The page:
Basal Cell Carcinoma
(Skin cancer-Basal Cell)
Basal cell carcinoma is the most common form of skin cancer. This cancer usually grows slowly and rarely spreads to other tissues in the body.
Basal cell carcinoma is rarely fatal but it can cause damage to the nearby tissue. If there is risk of damage, the cancer may need treatment or removal.
Basal Cell Carcinoma
Cancer occurs when cells in the body divide without control or order. Eventually these uncontrolled cells form a growth or tumor. The growths invade and take over nearby tissue. It is not clear exactly what causes these problems in the cells but is probably a combination of genetics and environment.
Areas of skin that are damaged have a higher risk of cancer. Skin that is regularly exposed to the sun is most likely to develop skin cancer. Basal cell carcinoma may also develop in skin that has scars, burns, or inflammatory skin diseases.
Factors that increase your risk of developing basal cell carcinoma include:
- History of radiation therapy
- A personal history of skin cancer
- Childhood sunburns, freckling, or long periods of sun exposure
- Frequent use of tanning beds
- Blonde or red hair
- Blue or green eyes
- Fair skin that rarely tans
- A family history of skin cancer
- Treatment that suppresses the immune system , such as having an organ transplant
- Certain rare genetic disorders, such as Gorlin’s syndrome
Symptoms of basal cell carcinoma include:
- A sore that may crust, bleed, or ooze for 3 weeks without healing
- A raised, red patch that may be itchy
- A shiny bump that can be pearl-like in appearance or, less often, dark in color, much like a mole
- A pink growth with a slightly raised border and dip in the middle
- A patch of skin that seems shiny and tight, much like a scar
You will be asked about your symptoms and medical history. A physical exam will be done.
The skin growth will be examined. A sample of the growth will be taken and examined for cancer cells. This will help determine the stage and type of the cancer. The information will be used to guide treatment and make a prognosis.
Talk with your doctor about the best treatment plan for you. Options include:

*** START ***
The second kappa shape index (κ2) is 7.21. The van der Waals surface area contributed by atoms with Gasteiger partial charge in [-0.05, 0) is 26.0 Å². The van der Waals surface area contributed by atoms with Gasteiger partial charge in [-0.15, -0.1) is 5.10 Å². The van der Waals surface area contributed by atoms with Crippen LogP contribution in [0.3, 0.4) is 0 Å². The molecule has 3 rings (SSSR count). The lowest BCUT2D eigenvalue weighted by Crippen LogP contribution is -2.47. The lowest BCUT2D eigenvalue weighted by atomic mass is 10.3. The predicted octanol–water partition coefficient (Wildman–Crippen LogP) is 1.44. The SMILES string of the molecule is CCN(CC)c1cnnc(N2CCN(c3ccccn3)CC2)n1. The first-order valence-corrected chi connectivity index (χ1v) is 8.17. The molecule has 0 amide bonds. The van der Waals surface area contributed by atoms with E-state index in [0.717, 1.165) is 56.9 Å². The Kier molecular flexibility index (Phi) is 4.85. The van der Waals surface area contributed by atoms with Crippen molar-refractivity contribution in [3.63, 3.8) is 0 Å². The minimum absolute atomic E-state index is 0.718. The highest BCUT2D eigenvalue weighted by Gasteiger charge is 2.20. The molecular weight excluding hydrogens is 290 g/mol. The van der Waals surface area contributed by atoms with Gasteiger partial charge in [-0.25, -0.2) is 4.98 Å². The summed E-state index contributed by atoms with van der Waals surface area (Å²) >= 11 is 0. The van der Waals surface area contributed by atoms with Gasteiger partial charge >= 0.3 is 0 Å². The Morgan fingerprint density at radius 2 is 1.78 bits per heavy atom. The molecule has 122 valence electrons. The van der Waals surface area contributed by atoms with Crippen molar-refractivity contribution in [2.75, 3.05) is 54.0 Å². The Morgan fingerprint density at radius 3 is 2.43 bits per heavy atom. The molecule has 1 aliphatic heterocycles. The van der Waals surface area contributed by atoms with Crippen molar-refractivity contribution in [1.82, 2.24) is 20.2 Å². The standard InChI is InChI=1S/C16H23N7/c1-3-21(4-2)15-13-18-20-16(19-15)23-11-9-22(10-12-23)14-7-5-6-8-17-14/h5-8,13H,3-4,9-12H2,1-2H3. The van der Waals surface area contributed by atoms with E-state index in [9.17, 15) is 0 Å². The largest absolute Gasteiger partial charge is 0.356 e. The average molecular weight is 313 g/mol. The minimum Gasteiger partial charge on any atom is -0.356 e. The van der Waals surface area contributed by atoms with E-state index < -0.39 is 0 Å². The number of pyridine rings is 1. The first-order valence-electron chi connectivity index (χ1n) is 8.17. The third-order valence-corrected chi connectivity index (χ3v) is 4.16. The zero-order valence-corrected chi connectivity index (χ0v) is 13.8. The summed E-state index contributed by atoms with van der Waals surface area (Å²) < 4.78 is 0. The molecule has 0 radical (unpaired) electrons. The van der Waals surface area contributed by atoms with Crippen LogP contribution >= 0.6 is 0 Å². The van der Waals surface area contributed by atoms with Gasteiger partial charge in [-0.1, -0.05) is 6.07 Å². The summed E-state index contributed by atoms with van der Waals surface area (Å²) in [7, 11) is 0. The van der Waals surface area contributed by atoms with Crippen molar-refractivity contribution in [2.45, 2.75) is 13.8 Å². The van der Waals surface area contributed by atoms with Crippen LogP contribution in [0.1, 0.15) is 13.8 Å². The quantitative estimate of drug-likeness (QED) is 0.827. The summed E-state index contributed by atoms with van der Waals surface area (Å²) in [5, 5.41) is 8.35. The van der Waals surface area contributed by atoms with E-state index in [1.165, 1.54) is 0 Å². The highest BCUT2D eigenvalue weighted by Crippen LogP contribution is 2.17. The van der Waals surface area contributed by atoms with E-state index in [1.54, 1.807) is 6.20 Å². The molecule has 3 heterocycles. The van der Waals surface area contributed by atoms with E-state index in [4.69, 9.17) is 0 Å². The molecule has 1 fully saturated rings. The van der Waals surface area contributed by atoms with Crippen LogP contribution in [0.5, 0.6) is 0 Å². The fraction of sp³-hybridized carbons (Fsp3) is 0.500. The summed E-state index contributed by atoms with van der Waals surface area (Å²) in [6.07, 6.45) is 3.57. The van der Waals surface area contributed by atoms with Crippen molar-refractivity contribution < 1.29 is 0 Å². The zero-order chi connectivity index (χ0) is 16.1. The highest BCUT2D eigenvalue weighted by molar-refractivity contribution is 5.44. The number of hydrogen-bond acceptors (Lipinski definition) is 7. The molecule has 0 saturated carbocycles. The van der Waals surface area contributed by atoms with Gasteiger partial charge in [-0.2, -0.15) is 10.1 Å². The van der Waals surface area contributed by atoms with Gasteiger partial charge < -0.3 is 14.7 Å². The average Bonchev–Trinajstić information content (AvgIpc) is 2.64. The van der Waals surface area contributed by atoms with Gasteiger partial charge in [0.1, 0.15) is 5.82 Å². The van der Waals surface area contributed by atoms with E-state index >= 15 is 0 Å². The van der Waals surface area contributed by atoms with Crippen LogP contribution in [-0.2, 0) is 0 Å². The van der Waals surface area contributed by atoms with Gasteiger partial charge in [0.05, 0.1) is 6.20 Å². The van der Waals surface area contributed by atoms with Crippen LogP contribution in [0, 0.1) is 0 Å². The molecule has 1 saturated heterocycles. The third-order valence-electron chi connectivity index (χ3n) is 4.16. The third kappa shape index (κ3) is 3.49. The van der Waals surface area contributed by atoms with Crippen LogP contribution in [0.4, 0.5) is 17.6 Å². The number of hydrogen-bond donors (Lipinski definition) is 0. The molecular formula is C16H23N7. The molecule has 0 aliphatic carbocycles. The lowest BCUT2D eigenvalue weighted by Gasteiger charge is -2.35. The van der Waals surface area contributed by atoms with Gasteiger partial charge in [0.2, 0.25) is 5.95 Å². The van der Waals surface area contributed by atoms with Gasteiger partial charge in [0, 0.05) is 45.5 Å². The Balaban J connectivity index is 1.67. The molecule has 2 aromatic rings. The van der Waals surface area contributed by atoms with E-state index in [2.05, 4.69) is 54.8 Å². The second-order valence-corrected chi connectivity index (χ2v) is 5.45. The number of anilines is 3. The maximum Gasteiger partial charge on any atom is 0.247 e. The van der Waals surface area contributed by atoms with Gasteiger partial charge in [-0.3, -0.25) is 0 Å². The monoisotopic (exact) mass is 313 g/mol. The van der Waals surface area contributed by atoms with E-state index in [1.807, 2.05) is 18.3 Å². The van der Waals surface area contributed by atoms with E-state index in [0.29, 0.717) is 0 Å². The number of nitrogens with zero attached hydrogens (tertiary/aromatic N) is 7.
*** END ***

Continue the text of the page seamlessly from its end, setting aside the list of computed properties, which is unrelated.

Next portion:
- Mohs micrographic surgery—microscopic surgery that offers the best cure rate for basal cell carcinoma
- Removal of the growth with simple surgery
- Plastic surgery to repair any cosmetic problems that occur after treatment
- Electrodesiccation and curettage—treatment to destroy the lesion
For people who are not able to have surgery, other treatment options include:
- Use of liquid nitrogen to freeze the growth
- Radiation therapy
- Photodynamic therapy—the cells absorb an acid that causes them to die when exposed to light
- Creams, especially fluorouracil or imiquimod
To reduce your chances of getting basal cell carcinoma, take these steps:
- Avoid spending too much time in the sun.
- Avoid exposing your skin to the sun between 10:00 AM and 2:00 PM standard time, or 11:00 AM to 3:00 PM daylight saving time.
- Protect your skin from the sun with clothing. Wear a shirt, sunglasses, and a hat with a broad brim.
- Use broad-spectrum (UVA and UVB) sunscreens with a sun protection factor (SPF) of 30 or more on skin that will be exposed to the sun.
- Use a protective lip balm.
- Wear sunglasses with 99% to 100% UV absorption to protect your eyes.
- Don't use sun lamps or tanning booths.
- Get regular full-body skin exams by a dermatologist. The doctor will check for moles, freckles, and other growths.
American Academy of Dermatology
The Skin Cancer Foundation
Canadian Cancer Society
Canadian Dermatology Association
Alberta Provincial Cutaneous Tumour Team. Prevention of skin cancer. Edmonton (Alberta): CancerControl Alberta; 2013 Feb. 27 p. (Clinical practice guideline; no. CU-014). Available at: http://www.guideline.gov/content.aspx?id=48130#Section420. Accessed February 24, 2015.
Basal cell carcinoma. American Academy of Dermatology website. Available at: http://www.aad.org/skin-conditions/dermatology-a-to-z/basal-cell-carcinoma. Accessed February 24, 2015.
Basal cell carcinoma of the skin. EBSCO DynaMed website. Available at: http://www.ebscohost.com/dynamed. Updated December 18, 2014. Accessed February 24, 2015.
Saraiya M, et al. Preventing skin cancer. MMWR. 2003 Oct 17;52(RR15):1-12. Available at: http://www.cdc.gov/mmwr/preview/mmwrhtml/rr5215a1.htm. Updated October 2, 2003. Accessed February 24, 2015.
Sunscreen FAQs. American Academy of Dermatology website. Available at: https://www.aad.org/media-resources/stats-and-facts/prevention-and-care/sunscreens. Accessed February 24, 2015.
Wong C, Strange R, et al. Basal cell carcinoma. BMJ. 2003;327:794-798.
Last reviewed February 2015 by Michael Woods, MD
Please be aware that this information is provided to supplement the care provided by your physician. It is neither intended nor implied to be a substitute for professional medical advice. CALL YOUR HEALTHCARE PROVIDER IMMEDIATELY IF YOU THINK YOU MAY HAVE A MEDICAL EMERGENCY. Always seek the advice of your physician or other qualified health provider prior to starting any new treatment or with any questions you may have regarding a medical condition.